Better Justice! How Getting Together Can Help
City residents are being given the chance to discover how bringing together victims of crime and those responsible can help repair the harm done.
Brighton & Hove City Council is holding a special event to explain ‘restorative justice’ and the role it can play in holding an offender accountable for the harm they have caused, and finding a positive way forward.
The event is part of International Restorative Justice Week, with the theme of ‘Strengthening our communities’ – inspired by how people and communities responded positively to events like the Grenfell Tower fire and the Manchester Arena terrorist attack.
Cllr Emma Daniel, chair of the council’s Neighbourhoods, Inclusion, Communities & Equalities Committee, said: “Restorative justice can be a real force for good within the community as it aims to change an offender’s attitudes and behaviours while helping the victims understand and come to terms with what’s happened.
“Many offenders who face their victims, and therefore the stark reality of the damage they have caused, can feel very sorry and remorseful. It also allows the victim to tell an offender how they feel and how they have been affected by that person’s behaviour.”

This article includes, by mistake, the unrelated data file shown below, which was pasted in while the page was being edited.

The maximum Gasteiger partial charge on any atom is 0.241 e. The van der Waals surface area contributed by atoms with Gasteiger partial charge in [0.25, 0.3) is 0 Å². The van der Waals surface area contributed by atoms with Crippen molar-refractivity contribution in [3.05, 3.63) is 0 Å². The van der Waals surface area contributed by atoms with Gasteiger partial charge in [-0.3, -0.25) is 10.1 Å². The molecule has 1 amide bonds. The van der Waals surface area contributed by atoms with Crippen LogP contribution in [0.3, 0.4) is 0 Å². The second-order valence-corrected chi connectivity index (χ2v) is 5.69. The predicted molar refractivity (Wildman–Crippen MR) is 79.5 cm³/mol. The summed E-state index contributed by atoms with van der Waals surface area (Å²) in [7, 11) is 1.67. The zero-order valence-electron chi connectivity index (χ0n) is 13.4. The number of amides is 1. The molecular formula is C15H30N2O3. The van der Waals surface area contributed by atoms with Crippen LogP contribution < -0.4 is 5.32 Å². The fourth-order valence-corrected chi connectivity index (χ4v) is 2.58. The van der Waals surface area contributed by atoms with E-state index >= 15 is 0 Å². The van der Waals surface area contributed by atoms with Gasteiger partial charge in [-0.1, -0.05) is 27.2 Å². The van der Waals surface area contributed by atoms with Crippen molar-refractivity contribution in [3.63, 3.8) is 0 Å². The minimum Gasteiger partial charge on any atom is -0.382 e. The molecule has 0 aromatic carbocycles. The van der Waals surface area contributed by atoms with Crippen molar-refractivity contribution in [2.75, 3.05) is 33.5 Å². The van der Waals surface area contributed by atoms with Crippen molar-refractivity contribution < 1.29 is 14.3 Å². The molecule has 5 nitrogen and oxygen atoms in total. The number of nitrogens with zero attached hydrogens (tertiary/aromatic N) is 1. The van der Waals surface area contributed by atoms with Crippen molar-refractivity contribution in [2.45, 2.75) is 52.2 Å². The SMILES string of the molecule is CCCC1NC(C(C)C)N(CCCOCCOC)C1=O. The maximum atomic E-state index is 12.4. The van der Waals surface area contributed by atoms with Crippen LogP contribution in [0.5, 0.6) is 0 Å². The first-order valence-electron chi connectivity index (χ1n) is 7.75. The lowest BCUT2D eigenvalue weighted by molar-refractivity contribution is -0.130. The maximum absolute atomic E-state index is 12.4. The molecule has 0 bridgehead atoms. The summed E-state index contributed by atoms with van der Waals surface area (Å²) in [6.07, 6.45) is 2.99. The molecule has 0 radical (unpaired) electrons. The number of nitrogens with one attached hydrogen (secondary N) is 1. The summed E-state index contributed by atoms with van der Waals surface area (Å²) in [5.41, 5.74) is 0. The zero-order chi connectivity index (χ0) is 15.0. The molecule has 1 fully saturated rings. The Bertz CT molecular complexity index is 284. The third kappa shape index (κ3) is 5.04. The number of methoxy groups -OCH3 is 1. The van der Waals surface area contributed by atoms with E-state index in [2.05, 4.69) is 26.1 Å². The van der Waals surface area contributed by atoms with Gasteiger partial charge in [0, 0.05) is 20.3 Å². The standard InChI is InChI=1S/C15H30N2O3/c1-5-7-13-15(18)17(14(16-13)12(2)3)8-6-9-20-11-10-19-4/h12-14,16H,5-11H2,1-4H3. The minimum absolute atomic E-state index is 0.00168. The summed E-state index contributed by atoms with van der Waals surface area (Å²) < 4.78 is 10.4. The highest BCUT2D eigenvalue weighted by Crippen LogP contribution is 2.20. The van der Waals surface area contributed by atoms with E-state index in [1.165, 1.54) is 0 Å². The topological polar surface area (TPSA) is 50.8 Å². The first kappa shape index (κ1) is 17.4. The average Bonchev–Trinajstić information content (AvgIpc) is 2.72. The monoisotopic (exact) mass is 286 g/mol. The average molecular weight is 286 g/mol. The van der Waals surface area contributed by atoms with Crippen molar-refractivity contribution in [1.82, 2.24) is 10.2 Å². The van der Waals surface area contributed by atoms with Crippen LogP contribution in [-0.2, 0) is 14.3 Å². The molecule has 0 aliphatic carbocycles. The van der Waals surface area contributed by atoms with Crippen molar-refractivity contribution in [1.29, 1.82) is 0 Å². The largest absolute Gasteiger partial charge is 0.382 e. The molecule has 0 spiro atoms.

The event, taking place in Hove Town Hall on today between 11.15am and 4pm, will focus on how restorative practices have been developed in three key areas: neighbourhoods & housing, communities, and young people.
The event begins with a presentation by Lucy Jaffe, director of national restorative justice charity ‘Why Me?’, and Fionnuala Ratcliffe, of the Restorative Justice Council, who will launch the organisation’s new film ‘Voices of Young People’.
There will also be people representing a range of restorative services within the city, including the council, Sussex Police and the Brighton & Hove Independent Mediation Service.
The rest of the event will be an interactive engagement and networking opportunity for anyone who lives or works in the city and is interested in restorative justice.
Cllr Daniel added: “Many of these people are young, first time offenders carrying out low level crime. Although the victims want justice, they also want these young people to be given a chance, and this is why restorative justice is so important.”
The event will be hosted by Larissa Reed, the council’s executive director for Neighbourhoods, Communities & Housing.
In 2015, the council and Sussex Police & Crime Commissioner Katy Bourne jointly set up the ‘Restorative City’ project. The aim of the project is to embed restorative practices throughout the city where people may report or seek support related to a crime or conflict.